We've been having a stressful day today, and we needed something to boost our spirits. So we decided to take a break and post a review for Review Rednesday! This week, we're posting about In/Spectre volume seven! Spoilers ahead!
This volume was featured in our first attempt at a Disneyland office. We figured if we ever wanted to really try for a change, we had to just get up and do it! So we ordered the Chromebook, and when it arrived, the next translation on our list that had a physical book to work on (if we're working from digital files, it helps to have two screens) was this one! So we packed it up with the Chromebook and took it to Disneyland! ...But then the Chromebook didn't want to let us use Google Docs without internet, so we got absolutely zero work done. But we did use the book to give Farley the Fiddler a little lesson in Japanese, an event which still surprises me a little in that he was actually asking about it, and it wasn't just us getting carried away with being language nerds.
Of course, the failed attempt at a Disneyland office then put us behind schedule, and since we had so many other things going on, it actually resulted in us putting off the translation of this particular book, in favor of other digital titles for more demanding clients. Nevertheless, I'm pretty sure this review will still be posted before the one for the book that took priority. (Note that as of this writing, we're more than a little peeved at companies that insist that we absolutely MUST have this thing turned in more than six months before it's going to be available for English reading. It's nothing personal; just that we're dying (hopefully not literally) of overwork and we wish they would cut us some slack.)
But let's talk about the actual book, shall we? This book features the return of In/Spectre after the defeat of Steel Lady Nanase. For those of you who didn't read the afterwords, the manga was based on just one book by Kyo Shirodaira, which normally would mean that when they beat Steel Lady Nanase, that would be the end of it, because there was no more original material. But for whatever reason, they decided, possibly because the manga was so popular, that they were going to revive the story as a series. I like the idea because there were still some loose ends (in my own mind) about the original story, and I'm hoping they get tied up. The side of me that wants a vacation doesn't like the idea because dang is this series hard. I mean, I like it and all, but let me tell you if there is really a genre that is harder to translate than most, I would say it's probably mystery. I imagine that mecha tends to have a lot of techno-babble which would be tough to deal with, but on the other hand, it doesn't always, so I don't think you can say the whole genre is necessarily very difficult, especially because once you get used to all those terms, you're set. But we've translated no less than three mystery series, and every one of them involves a lot of tedious exposition. Of course, ideally the finished product doesn't come across as tedious, but it's important to review a lot of details, so when translating it, it can be very tedious. And repetitive. And! you have to be very careful with your wording, because even that can affect the clues. In fact, it usually affects the clues a lot.
For example! in this book, there was the whole chapter called "What the Snake Heard," or whatever it ended up being (once we've finalized it, we tend to forget all about it because we don't have the brain capacity to remember all the details when we no longer have to, especially with so much else to work on), which means that the thing the snake heard is kiiiiind of pivotal to the whole story, so it needs to be translated very carefully. And to make matters worse, since it was a key clue in the whole thing, which involved about a bazillion different theories (as is this series' wont), there were multiple ways to interpret it. So the woman who's disposing of the body says, "Umaku mitsukete kurereba ii ne," or something close to that, but the important thing is, there is NO SUBJECT in that sentence. The zero pronoun strikes again, and this time, it hit us right where it hurts. And there was no object, either. It just means roughly, "I hope [someone] finds [something]," and the context will change who and what those someone and something are. So there was a lot of discussion about who exactly the woman wanted to find what, and we had to come up with a translation that would fit every one of those interpretations. The hardest part was the who, because fortunately(?) there were really only two options: the police (or a witness who would tell the police) and the giant snake. But the one is a "they" and the other is a "he/she/it." And if she said, "I hope he/she/it finds it," then the snake almost certainly would have argued the semantics on that one, too. For the something, we decided "it" would cover all the possibilities. But for the someone, while we still think the snake would have been picky about, "But I'm a he. If she meant me, should should have said he," we think that the singular they is common enough these days that, with Kotoko's explanation, and the idea that Aoi didn't know the snake's gender, "they" wasn't entirely unreasonable. Incidentally, the snake's gender never was specified in the Japanese text, but we went with male because he was demanding fair virgins (specifically female ones). We understand that that's not definitive proof, but we didn't want to bother dancing around pronouns too much.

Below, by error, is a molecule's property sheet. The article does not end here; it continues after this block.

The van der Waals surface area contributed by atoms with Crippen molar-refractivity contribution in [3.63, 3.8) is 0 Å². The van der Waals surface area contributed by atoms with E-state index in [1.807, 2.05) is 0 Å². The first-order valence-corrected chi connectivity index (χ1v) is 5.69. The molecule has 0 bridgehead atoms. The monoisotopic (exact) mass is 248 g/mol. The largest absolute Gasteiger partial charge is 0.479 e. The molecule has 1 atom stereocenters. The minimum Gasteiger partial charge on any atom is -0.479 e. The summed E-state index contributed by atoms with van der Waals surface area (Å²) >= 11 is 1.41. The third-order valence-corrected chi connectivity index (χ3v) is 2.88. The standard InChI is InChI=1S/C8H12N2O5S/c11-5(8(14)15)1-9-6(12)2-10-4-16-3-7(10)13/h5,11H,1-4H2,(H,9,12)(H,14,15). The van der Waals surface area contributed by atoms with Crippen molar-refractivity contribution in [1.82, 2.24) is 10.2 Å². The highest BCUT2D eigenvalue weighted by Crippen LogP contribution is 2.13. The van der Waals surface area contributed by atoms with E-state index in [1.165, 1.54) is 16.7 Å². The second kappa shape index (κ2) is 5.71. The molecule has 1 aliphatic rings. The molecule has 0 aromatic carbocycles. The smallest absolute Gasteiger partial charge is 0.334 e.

But speaking of this story with the snake! I really liked it, because it points out that the point the snake insisted didn't make any sense ("if she wanted me to eat it, she would have said, 'I hope he eats it'") isn't a fact set in stone. Everybody has their own ideas of what makes sense and what doesn't, and what makes sense to one person may not make sense to another. Of course, if you take that too far, then you might as well throw internal story logic out the window, and in fact I feel like many storytellers do in this day and age, and that that's a problem, so maybe I shouldn't be so happy about this whole "just because you think it has